Composite Heritage
Of the secular culture, the most important element is the rich oral literature of songs and poems for every occasion, as well as local versions of the Kesar Saga, the Tibetan national epic. Buddhists and Muslims. In fact, the most highly developed versions of the Kesar Saga and some of the most exuberant and lyrical songs are said to be found in Shakar-Chigtan, an area of the western Kargil district exclusively inhabited by Muslims, unfortunately not freely open to tourists yet. Ceremonial and public events are accompanied by the characteristic music of surna and Daman (oboe and drum), originally introduced into Ladakh from Muslim Baltistan, but now played only by Buddhist musicians known as Mons

Ladakh Festival
Duration: 1 to 15 Days
Places Covered: Leh Ladakh
Highlights
The Ladakh Festival is a major event organized every year by the Kashmir and Jammu Tourism Department in collaboration with the local communities and the district government administrations. The festival begins with a spectacular procession in which various cultural troupes and village contingents participate in full ceremonial costumes, singing, and performing various types of colorful dances to the tune of the traditional orchestra. Thousands of traditionally attired men and women line the route of the procession, adding to the carnival atmosphere. At the polo ground, where the procession terminates, the participants break into a variety of folk and popular dances, presenting the best samples of the region's performing arts. Among the regular programs, including a fortnight of musical concerts, lama dances and folk ceremonies, the most colorful and exciting are the archery events. Designed with an objective to revive and promote the richness, depth, and pageantry of Ladakh's centuries-old culture for worldwide appreciation and enjoyment, the Ladakh Festival offers a unique opportunity to witness many of Ladakh’s traditions and folk heritage in a very short time and without having to traverse to its often formidable outlying areas. Our tour brings you to experience the best of it. Our tour's daily program is not finalized until Kashmir and Jammu Tourism Department publishes the schedule of events, released usually about two weeks before the start of the festival.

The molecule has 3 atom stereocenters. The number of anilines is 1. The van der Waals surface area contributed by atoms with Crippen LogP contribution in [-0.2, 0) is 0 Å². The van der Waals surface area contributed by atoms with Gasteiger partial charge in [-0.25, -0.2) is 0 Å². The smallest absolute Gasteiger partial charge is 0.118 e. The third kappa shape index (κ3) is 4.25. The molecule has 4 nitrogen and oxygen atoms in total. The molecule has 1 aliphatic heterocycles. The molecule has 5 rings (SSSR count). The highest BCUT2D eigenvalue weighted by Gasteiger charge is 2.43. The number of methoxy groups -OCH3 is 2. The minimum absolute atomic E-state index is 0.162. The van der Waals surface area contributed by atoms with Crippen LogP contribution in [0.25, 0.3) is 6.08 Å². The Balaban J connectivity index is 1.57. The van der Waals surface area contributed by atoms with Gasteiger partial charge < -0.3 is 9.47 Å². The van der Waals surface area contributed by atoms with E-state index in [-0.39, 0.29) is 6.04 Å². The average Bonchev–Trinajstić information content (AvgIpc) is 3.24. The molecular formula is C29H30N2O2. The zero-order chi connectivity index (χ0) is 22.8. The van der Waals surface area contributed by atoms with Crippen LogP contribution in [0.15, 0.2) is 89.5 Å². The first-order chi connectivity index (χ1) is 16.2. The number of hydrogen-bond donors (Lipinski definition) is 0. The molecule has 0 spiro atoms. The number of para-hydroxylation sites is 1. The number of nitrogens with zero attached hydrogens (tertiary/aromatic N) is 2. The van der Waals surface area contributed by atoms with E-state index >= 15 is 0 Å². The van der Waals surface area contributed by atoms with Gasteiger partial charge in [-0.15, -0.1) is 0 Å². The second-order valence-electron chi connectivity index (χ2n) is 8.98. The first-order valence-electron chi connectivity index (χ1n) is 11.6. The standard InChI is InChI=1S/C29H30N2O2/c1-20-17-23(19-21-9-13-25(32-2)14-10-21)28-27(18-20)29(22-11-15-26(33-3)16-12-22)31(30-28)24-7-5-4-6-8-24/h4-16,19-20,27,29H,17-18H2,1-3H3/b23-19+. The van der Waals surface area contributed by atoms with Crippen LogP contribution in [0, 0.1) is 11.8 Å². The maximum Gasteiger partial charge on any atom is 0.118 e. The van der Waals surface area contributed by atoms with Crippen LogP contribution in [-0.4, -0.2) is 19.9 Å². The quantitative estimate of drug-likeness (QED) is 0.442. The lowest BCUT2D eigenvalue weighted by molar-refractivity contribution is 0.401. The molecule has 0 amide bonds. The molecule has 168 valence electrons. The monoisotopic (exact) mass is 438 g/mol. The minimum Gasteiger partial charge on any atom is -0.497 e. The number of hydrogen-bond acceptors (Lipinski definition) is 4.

People of Ladakh and Their Lifestyle
Features of People
The people of Ladakh are hardy and tough akin to the rugged mountains which surround their dwellings yet very soft and plane at heart .With round faces, short noses, and chinki eyes they resemble more to the people of Tibet and central Asia than of India.
The original population is believed to have been that of Dards, an Indo-Aryan race from down the Indus. But over years, a huge influx from Tibet overwhelmed the culture of the "Dards" and obliterated their racial characteristics. In eastern and central Ladakh, today's population seems to be mostly of Tibetan origin. Further west, in and around Kargil, there is much in the people's appearance that suggests a mixed origin. The exception to this generalization is the "Arghon", a community of Muslims in Leh, the descendants of marriages between local women and Kashmiri or Central Asian merchants.

Influence of Buddhism in Ladakh
Buddhism reached Tibet from India via Ladakh, and there are ancient Buddhist frock engravings all over the region, even in areas like Drass and the lower Suru valley which today are inhabited by an exclusively Muslim population.